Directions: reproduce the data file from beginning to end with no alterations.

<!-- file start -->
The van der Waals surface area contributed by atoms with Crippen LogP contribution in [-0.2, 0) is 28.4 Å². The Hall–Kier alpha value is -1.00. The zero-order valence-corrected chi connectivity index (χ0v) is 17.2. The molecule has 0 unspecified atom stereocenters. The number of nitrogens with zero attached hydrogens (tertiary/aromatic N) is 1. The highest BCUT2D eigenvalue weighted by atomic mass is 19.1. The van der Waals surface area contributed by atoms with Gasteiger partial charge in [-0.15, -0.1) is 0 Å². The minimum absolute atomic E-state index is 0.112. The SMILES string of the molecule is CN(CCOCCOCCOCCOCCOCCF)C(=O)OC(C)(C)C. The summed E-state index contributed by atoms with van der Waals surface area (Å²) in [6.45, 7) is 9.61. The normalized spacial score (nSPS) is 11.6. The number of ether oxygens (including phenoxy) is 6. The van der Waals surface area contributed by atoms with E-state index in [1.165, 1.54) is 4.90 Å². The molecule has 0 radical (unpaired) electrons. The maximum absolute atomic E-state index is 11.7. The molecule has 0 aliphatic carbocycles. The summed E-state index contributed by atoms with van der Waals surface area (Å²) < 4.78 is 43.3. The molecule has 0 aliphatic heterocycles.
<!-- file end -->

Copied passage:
The van der Waals surface area contributed by atoms with Crippen LogP contribution in [-0.2, 0) is 28.4 Å². The Hall–Kier alpha value is -1.00. The zero-order valence-corrected chi connectivity index (χ0v) is 17.2. The molecule has 0 unspecified atom stereocenters. The number of nitrogens with zero attached hydrogens (tertiary/aromatic N) is 1. The highest BCUT2D eigenvalue weighted by atomic mass is 19.1. The van der Waals surface area contributed by atoms with Gasteiger partial charge in [-0.15, -0.1) is 0 Å². The minimum absolute atomic E-state index is 0.112. The SMILES string of the molecule is CN(CCOCCOCCOCCOCCOCCF)C(=O)OC(C)(C)C. The summed E-state index contributed by atoms with van der Waals surface area (Å²) in [6.45, 7) is 9.61. The normalized spacial score (nSPS) is 11.6. The number of ether oxygens (including phenoxy) is 6. The van der Waals surface area contributed by atoms with E-state index in [1.165, 1.54) is 4.90 Å². The molecule has 0 radical (unpaired) electrons. The maximum absolute atomic E-state index is 11.7. The molecule has 0 aliphatic carbocycles. The summed E-state index contributed by atoms with van der Waals surface area (Å²) < 4.78 is 43.3. The molecule has 0 aliphatic heterocycles.